Press Release

Statement: University of Texas Admissions Ruling a Wake Up Call for CUNY

David R. Jones

On Tuesday, judges from the United States Court of Appeals for the Fifth Circuit upheld the University of Texas at Austin’s consideration of race as one of many factors in college admissions decisions.  The case had been remanded to the Fifth Circuit by the Supreme Court in June of 2013, which asked the lower court to determine whether the use of race fit within the higher court's narrow allowance of its usage.

The Fifth Circuit not only affirmed that the Texas policy was limited enough, the decision also stressed the importance of using mechanisms to increase diversity at selective college campuses, particularly at public schools representing diverse communities: “U.T. Austin has demonstrated a permissible goal of achieving the educational benefits of diversity within that university’s distinct mission, not seeking a percentage of minority students that reaches some arbitrary size.”

Here in New York City, the City University of New York (CUNY) has a mission to combine access to higher education with academic excellence.  Yet it is falling short of the former goal--as we have documented, the numbers and share of black and Latino freshmen at CUNY senior colleges have dropped precipitously since the recession.  CUNY's senior colleges do not consider race, family background, neighborhood, or any other socioeconomic factors in their admission decisions.  Nor does CUNY employ any of the non-race based tools that universities such as Texas have employed with the support of both sides of the political aisle, such as the plan allowing the top ten percent of students from every high school into selective public colleges.  As a result, CUNY's Baruch College has a lower percentage of incoming black freshmen than Harvard.

CUNY continually cites high rates of diversity in its system of colleges.  But the truth is that black and Latino students have been rapidly moved into community colleges, which have the lowest rates of advancement and achievement.  And this is happening while the quality of black and Latino student applications has actually improved.  Further, it has never been more difficult for these students to transfer into a CUNY senior college--today, just 1/3 of transfers into these schools come from CUNY community colleges.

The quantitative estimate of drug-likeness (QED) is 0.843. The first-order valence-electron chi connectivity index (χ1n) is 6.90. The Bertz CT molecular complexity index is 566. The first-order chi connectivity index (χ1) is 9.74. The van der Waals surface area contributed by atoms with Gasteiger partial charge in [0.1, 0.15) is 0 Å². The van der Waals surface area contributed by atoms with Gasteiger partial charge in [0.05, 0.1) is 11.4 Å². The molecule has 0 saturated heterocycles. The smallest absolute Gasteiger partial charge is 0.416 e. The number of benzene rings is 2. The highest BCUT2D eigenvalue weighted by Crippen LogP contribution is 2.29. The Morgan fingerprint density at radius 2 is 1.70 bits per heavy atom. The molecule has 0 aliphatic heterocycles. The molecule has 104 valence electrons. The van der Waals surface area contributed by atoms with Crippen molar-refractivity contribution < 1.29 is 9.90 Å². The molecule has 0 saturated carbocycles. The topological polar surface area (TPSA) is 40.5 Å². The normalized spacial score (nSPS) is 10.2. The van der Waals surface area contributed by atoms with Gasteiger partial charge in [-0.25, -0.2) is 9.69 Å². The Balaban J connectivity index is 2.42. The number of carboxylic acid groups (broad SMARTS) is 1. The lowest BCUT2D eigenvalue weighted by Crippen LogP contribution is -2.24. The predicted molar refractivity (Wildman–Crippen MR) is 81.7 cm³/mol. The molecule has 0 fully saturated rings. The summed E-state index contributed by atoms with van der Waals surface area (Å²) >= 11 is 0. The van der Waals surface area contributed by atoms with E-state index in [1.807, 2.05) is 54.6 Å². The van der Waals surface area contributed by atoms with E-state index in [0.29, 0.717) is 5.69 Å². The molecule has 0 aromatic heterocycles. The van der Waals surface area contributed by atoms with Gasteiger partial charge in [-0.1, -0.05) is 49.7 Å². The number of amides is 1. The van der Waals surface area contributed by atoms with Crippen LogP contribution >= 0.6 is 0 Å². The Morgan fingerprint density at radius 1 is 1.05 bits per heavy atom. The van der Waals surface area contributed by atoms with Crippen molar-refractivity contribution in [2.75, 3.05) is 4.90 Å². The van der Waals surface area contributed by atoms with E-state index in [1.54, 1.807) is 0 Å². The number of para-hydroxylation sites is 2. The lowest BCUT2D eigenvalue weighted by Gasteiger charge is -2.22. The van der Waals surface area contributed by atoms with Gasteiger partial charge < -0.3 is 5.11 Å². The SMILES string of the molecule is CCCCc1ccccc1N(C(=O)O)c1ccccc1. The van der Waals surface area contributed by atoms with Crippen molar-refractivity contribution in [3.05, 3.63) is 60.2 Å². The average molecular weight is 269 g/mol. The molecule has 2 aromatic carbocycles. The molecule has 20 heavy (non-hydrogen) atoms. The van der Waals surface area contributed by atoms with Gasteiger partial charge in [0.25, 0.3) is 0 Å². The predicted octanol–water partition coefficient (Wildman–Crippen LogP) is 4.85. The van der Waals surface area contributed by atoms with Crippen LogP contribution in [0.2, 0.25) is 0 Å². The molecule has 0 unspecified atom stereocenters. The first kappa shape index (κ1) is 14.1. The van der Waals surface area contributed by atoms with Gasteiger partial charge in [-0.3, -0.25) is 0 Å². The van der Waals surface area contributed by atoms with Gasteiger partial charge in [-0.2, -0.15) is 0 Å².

The Community Service Society calls upon CUNY to develop admissions procedures that offer real opportunity to all New York City high school students.  As Texas, Harvard and other schools have shown, there are many ways to increase diversity and maintain high standards of academic excellence.  This could include a percentage plan for the best students from each high school, and an admissions policy that looks at more than just numbers in each student's application.  We would be eager to join with stakeholders from across the City in develop policies that allow New York City high school students some of the opportunities enjoyed by their peers in Texas.

Issues Covered

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